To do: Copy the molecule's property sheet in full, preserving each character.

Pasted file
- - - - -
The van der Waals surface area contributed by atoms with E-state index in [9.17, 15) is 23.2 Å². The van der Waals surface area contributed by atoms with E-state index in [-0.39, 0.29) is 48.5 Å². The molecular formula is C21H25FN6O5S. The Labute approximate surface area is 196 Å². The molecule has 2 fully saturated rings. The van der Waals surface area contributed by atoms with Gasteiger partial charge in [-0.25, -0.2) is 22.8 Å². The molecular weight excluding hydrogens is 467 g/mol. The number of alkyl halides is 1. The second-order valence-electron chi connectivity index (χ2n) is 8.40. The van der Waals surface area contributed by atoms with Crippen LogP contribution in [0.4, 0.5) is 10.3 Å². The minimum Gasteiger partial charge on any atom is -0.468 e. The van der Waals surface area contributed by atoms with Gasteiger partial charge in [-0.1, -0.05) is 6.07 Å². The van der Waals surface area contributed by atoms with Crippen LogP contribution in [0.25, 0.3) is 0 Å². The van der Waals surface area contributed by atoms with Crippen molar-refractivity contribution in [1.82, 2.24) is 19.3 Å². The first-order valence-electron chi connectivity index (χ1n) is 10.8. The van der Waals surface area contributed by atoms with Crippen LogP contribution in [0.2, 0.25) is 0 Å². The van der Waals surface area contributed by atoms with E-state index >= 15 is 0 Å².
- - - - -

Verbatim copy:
The van der Waals surface area contributed by atoms with E-state index in [9.17, 15) is 23.2 Å². The van der Waals surface area contributed by atoms with E-state index in [-0.39, 0.29) is 48.5 Å². The molecular formula is C21H25FN6O5S. The Labute approximate surface area is 196 Å². The molecule has 2 fully saturated rings. The van der Waals surface area contributed by atoms with Gasteiger partial charge in [-0.25, -0.2) is 22.8 Å². The molecular weight excluding hydrogens is 467 g/mol. The number of alkyl halides is 1. The second-order valence-electron chi connectivity index (χ2n) is 8.40. The van der Waals surface area contributed by atoms with Crippen LogP contribution in [0.4, 0.5) is 10.3 Å². The minimum Gasteiger partial charge on any atom is -0.468 e. The van der Waals surface area contributed by atoms with Gasteiger partial charge in [-0.1, -0.05) is 6.07 Å². The van der Waals surface area contributed by atoms with Crippen LogP contribution in [0.25, 0.3) is 0 Å². The van der Waals surface area contributed by atoms with Crippen molar-refractivity contribution in [1.82, 2.24) is 19.3 Å². The first-order valence-electron chi connectivity index (χ1n) is 10.8. The van der Waals surface area contributed by atoms with Crippen LogP contribution in [0.2, 0.25) is 0 Å². The van der Waals surface area contributed by atoms with E-state index >= 15 is 0 Å².